In Dubai, the main share index declined 1%, with Dubai Islamic Bank, the United Arab Emirates’ (UAE) largest sharia-compliant lender, losing 4% as the stock traded ex-dividend.
Elsewhere, Dubai Investments was down 1.2%
The Abu Dhabi index dropped 1.1%, hit by a 4.4% fall in telecoms firm Etisalat after the stock went ex-dividend.
UAE bourses are facing a fresh challenge as local firms increasingly seek fast-track listings in New York through mergers with special purpose acquisition companies (SPACs).
The UAE recently introduced a raft of reforms, such as a cut in trading fees, aimed at making its equity markets more attractive.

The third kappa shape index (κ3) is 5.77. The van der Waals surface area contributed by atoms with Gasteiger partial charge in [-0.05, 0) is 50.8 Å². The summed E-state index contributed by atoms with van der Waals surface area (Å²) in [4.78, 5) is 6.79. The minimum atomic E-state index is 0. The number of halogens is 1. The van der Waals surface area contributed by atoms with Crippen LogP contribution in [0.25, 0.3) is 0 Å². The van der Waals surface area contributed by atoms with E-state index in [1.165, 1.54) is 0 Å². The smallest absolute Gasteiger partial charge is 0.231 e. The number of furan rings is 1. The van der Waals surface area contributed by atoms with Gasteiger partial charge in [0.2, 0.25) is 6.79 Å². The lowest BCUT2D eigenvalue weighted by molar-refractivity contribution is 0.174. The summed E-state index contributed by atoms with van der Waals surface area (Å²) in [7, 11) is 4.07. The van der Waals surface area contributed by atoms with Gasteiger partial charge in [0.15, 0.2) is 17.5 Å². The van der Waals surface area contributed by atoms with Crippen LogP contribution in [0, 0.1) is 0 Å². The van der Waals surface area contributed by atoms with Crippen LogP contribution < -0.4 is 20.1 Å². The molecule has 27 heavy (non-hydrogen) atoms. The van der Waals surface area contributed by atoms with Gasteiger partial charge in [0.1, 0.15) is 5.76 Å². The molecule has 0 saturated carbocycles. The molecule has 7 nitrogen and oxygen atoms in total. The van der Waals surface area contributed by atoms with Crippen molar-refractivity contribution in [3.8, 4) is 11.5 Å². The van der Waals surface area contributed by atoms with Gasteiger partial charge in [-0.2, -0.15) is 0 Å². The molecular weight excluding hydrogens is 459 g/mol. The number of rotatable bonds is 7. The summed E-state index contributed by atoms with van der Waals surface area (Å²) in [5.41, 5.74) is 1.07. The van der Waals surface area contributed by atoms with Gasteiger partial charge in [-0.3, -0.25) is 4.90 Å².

But such measures may not be enough. SPAC mergers have become more attractive to Gulf companies which find traditional IPOs more complicated and expensive, yet uncertain to succeed amid lacklustre investor appetite.
Saudi Arabia’s benchmark index rose 0.2%, with Samba Financial Group gaining 1%, and Riyad Bank rising 0.8%.
In Qatar, the benchmark index edged up 0.1%, helped by a 0.8% increase in petrochemicals maker Industries Qatar.
The index’s gains were capped by losses at Mesaieed Petrochemical, which traded ex-dividend. Reporting by Ateeq Shariff in Bengaluru. Editing by Mark Potter